Dams are often built to control floods, but on some types of rivers they can make major floods worse, according to a new study. The finding suggests river managers may need to rethink their flood control strategies on silty and sandy lowland rivers.
“It’s a counterintuitive finding,” says Gordon Grant, a US Forest Service hydrologist and geomorphologist who was not involved in the work. “What this provocative document is showing us is that we don’t fully understand” how dams affect floods, he says.
Dams offer multiple benefits. They can generate relatively clean electricity; they store water and release it in the dry season, which helps farmers and other users, and can hold back flooding. Dams also have drawbacks, such as displacement of people when built, prevention of fish migration and other ecological damage. But no one had suggested that the dams could make the floods worse than before a barrier was built, says Ellen Wohl, a river scientist at Colorado State University, Fort Collins.
In addition to storing water, engineers expect the dams to reduce flood risks by modifying the river downstream. As dams trap sediment, they release relatively clear water that penetrates deeper into the river bed. This incision creates a more spacious channel that can carry more water and prevent floodwaters from spilling onto the river banks.
Hongbo Ma, a geomorphologist at the University of California (UC), Irvine, was interested in how dams alter sediments typical of river beds and this led to the surprising result of his study. The phenomenon involves erosive water released from a dam, which removes more finer particles and leaves larger grains. This swelling of the river bed then creates underwater dunes.
Ma and his colleagues were studying the Yellow River, which flows from the Tibetan Plateau mountains to the East China Sea. As they used sonar to scan the riverbed of the lower course, they were struck by the absence of dunes. This is probably due to the high silt content of the river bed; the Yellow River, the muddiest in the world, takes its name from the heavy loads of silt it carries. Fine particles hinder the formation of dunes. But closer to the Xiaolangdi Dam, the river bed was coarser and had large dunes. “We have a truly amazing example of how bed roughness can change so much,” says Ma.
But he wondered if the rougher, dune-filled river bed would prevent the floodwaters from flowing up, overflowing the riverbanks and spilling out onto the floodplain. To test the idea, he and his colleagues first performed calculations based on the shape of the river channel and other factors. The findings suggested that major floods are now about twice as deep as they were before the dam’s construction in 1999, despite a channel that is up to 3.4 meters deeper, the team reports this month in Nature communications.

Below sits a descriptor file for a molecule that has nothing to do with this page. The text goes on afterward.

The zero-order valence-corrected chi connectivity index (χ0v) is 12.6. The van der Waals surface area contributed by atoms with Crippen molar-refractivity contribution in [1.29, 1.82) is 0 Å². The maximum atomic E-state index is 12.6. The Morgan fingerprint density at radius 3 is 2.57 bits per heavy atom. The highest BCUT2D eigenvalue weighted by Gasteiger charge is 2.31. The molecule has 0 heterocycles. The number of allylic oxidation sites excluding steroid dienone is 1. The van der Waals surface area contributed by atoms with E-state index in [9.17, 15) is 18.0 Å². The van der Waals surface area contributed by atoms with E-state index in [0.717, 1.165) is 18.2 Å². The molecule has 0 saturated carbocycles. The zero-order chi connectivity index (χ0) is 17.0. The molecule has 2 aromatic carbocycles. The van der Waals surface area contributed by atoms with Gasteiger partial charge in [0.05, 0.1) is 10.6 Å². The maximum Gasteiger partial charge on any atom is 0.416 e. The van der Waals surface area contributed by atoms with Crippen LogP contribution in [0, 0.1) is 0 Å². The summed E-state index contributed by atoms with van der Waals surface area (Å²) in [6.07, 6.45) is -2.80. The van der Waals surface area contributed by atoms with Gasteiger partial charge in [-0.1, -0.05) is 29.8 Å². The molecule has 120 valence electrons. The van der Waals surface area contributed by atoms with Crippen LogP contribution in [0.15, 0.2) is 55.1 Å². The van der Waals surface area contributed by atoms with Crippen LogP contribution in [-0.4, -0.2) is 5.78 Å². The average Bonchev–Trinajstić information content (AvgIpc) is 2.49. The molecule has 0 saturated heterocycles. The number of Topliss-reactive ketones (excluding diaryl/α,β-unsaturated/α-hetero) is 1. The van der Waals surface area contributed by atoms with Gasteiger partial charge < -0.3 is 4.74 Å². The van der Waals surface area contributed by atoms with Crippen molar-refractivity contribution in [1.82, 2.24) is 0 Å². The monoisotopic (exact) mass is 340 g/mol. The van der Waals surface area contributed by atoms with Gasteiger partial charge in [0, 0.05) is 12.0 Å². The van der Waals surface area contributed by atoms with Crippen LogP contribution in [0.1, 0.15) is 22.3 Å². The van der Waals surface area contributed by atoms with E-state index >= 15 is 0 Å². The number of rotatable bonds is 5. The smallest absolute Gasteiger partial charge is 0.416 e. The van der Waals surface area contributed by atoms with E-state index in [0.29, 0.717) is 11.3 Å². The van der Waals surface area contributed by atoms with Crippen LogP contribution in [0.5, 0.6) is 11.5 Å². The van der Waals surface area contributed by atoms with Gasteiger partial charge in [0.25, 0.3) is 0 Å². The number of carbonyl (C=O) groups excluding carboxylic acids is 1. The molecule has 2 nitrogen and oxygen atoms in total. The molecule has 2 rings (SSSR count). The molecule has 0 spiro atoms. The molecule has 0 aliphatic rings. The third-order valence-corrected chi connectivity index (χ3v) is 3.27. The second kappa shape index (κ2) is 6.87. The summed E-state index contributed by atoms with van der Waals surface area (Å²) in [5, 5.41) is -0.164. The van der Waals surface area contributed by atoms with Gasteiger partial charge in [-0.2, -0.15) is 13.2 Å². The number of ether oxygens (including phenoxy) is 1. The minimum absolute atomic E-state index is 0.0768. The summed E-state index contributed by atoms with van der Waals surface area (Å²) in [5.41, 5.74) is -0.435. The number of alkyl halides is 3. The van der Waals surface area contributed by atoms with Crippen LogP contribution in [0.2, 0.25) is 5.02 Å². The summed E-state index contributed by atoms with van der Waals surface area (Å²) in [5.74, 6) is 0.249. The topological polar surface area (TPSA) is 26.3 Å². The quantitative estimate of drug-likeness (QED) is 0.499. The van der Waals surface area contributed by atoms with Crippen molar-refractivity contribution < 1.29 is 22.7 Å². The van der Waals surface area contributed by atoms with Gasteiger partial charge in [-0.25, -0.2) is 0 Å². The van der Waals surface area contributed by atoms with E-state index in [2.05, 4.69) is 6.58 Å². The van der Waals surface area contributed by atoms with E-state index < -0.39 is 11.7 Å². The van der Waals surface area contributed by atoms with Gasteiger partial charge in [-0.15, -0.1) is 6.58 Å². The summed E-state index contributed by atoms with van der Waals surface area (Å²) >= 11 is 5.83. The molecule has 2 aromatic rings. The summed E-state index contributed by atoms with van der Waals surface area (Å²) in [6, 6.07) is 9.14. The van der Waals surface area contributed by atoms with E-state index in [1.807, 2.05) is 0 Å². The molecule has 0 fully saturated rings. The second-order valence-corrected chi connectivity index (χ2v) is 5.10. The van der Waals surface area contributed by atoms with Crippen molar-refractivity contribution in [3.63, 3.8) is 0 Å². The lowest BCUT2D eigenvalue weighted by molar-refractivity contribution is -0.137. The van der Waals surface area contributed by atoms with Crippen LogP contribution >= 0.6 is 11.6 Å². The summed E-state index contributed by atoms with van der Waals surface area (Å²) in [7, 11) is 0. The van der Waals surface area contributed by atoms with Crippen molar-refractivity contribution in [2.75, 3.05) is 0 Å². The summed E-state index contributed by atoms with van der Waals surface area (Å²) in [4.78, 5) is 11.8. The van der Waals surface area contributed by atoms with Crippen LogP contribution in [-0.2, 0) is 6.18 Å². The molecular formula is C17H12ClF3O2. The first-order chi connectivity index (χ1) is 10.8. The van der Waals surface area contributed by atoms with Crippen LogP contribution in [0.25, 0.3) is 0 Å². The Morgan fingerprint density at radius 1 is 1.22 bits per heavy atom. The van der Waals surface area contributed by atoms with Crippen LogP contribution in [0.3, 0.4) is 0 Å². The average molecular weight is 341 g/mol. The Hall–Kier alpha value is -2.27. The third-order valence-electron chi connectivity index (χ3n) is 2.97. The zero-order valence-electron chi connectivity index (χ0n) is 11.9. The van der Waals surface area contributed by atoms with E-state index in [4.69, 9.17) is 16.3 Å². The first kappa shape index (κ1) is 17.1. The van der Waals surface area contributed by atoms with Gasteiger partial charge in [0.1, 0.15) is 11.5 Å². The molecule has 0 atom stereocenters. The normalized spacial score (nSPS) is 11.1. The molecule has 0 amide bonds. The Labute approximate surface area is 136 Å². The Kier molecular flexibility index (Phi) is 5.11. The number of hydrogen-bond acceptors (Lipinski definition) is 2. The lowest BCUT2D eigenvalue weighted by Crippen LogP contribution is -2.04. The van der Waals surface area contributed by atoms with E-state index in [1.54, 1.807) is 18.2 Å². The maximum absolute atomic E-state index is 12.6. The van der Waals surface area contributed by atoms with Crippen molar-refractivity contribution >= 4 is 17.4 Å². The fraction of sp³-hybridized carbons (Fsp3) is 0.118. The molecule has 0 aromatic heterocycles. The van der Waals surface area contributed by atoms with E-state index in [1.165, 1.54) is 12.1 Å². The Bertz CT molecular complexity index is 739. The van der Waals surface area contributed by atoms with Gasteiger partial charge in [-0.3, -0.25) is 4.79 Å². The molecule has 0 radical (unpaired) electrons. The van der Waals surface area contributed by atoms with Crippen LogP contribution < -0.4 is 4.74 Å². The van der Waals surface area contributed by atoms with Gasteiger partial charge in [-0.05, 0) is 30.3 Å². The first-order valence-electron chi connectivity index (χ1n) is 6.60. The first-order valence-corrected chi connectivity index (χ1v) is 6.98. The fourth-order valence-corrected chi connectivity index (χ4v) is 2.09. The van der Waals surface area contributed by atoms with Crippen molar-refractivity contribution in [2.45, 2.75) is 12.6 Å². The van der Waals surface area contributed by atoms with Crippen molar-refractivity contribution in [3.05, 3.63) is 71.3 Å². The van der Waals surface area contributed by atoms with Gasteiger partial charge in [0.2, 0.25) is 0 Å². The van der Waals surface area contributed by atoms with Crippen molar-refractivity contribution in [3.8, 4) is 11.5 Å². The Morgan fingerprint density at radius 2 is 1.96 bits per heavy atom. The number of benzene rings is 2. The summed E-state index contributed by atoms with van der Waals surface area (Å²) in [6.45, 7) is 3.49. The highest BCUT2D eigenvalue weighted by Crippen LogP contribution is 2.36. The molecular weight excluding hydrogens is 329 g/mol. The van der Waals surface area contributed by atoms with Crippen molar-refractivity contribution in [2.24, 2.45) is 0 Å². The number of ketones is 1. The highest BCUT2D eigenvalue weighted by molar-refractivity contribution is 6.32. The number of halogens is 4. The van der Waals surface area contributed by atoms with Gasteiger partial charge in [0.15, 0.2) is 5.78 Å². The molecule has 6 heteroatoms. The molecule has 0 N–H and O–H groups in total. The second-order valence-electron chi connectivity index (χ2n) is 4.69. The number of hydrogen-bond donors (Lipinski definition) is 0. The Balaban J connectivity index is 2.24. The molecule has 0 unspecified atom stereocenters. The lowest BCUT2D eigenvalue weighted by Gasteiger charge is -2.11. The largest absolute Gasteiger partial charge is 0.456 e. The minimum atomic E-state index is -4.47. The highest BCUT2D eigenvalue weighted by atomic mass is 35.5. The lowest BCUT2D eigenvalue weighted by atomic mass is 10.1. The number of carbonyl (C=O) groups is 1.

By checking the flood logs from 1980 to 2015, the scientists found that the magnitude of moderate and large floods had actually increased. Over the same period, however, the magnitude of minor floods has decreased, probably because the deeper channel of the river is better able to contain them.
Fortunately, major floods have rarely hit the Lower Yellow River since the dam was built. This is because the climate has become drier and the reservoir still has enough capacity to hold back the major flows that come from extreme storms. But climate models suggest that rainfall in the Yellow River basin will increase by up to 30% this century. And because the river continues to dump sediment into the reservoir – it is already 75% full – the dam will have less space to hold floodwaters.
“We need to start thinking about how to reassess the risk of flooding, not only for the Yellow River, but for other rivers as well,” says Ma. The team estimates that the new dams would aggravate major floods on more than 80% of the rivers in plains.
The Yellow River may be an unusual case, notes Cardiff University hydrologist Michael Singer, because most large dams are built on rivers carrying coarser sediments that don’t easily form dunes. However, it would be worth seeing if a similar phenomenon is occurring on other rivers that carry fine sediments, known as alluvial rivers, and have large dams, says Nicholas Pinter, a UC Davis geologist. In the United States, such rivers include Missouri and Tennessee. If so, engineers may need to recalculate local flood risks.
More generally, engineers should also pay more attention to the complex behavior of rivers when designing new dams, says Pinter. “It’s amazing how wrong we have been in thinking these great flood rivers are just pipes,” he says. “We continue to underestimate the importance of bed shapes and roughness.”